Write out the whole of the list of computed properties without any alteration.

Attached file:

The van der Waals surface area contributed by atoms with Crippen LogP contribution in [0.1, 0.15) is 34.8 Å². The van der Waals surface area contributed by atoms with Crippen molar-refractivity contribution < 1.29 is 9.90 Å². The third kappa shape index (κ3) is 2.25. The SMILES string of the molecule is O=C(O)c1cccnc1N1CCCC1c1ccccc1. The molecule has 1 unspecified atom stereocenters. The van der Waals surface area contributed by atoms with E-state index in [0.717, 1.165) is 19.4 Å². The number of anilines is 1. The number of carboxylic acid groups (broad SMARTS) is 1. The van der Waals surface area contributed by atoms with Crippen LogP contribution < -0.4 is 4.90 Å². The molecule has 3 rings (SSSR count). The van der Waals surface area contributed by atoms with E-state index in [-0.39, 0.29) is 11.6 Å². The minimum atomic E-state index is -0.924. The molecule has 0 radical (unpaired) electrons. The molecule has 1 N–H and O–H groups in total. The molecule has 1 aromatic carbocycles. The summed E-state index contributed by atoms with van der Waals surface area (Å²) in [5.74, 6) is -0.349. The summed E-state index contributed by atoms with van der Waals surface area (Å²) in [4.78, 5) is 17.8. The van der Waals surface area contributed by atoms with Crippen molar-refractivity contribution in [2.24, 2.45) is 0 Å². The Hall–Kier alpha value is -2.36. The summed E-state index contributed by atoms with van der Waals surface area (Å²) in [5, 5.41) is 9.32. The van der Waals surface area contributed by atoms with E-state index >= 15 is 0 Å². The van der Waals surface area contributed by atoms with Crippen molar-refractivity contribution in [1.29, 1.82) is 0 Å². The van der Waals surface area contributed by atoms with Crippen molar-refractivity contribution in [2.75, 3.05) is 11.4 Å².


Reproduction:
The van der Waals surface area contributed by atoms with Crippen LogP contribution in [0.1, 0.15) is 34.8 Å². The van der Waals surface area contributed by atoms with Crippen molar-refractivity contribution < 1.29 is 9.90 Å². The third kappa shape index (κ3) is 2.25. The SMILES string of the molecule is O=C(O)c1cccnc1N1CCCC1c1ccccc1. The molecule has 1 unspecified atom stereocenters. The van der Waals surface area contributed by atoms with E-state index in [0.717, 1.165) is 19.4 Å². The number of anilines is 1. The number of carboxylic acid groups (broad SMARTS) is 1. The van der Waals surface area contributed by atoms with Crippen LogP contribution < -0.4 is 4.90 Å². The molecule has 3 rings (SSSR count). The van der Waals surface area contributed by atoms with E-state index in [-0.39, 0.29) is 11.6 Å². The minimum atomic E-state index is -0.924. The molecule has 0 radical (unpaired) electrons. The molecule has 1 N–H and O–H groups in total. The molecule has 1 aromatic carbocycles. The summed E-state index contributed by atoms with van der Waals surface area (Å²) in [5.74, 6) is -0.349. The summed E-state index contributed by atoms with van der Waals surface area (Å²) in [4.78, 5) is 17.8. The van der Waals surface area contributed by atoms with Crippen molar-refractivity contribution in [2.24, 2.45) is 0 Å². The Hall–Kier alpha value is -2.36. The summed E-state index contributed by atoms with van der Waals surface area (Å²) in [5, 5.41) is 9.32. The van der Waals surface area contributed by atoms with E-state index >= 15 is 0 Å². The van der Waals surface area contributed by atoms with Crippen molar-refractivity contribution in [1.29, 1.82) is 0 Å². The van der Waals surface area contributed by atoms with Crippen molar-refractivity contribution in [2.75, 3.05) is 11.4 Å².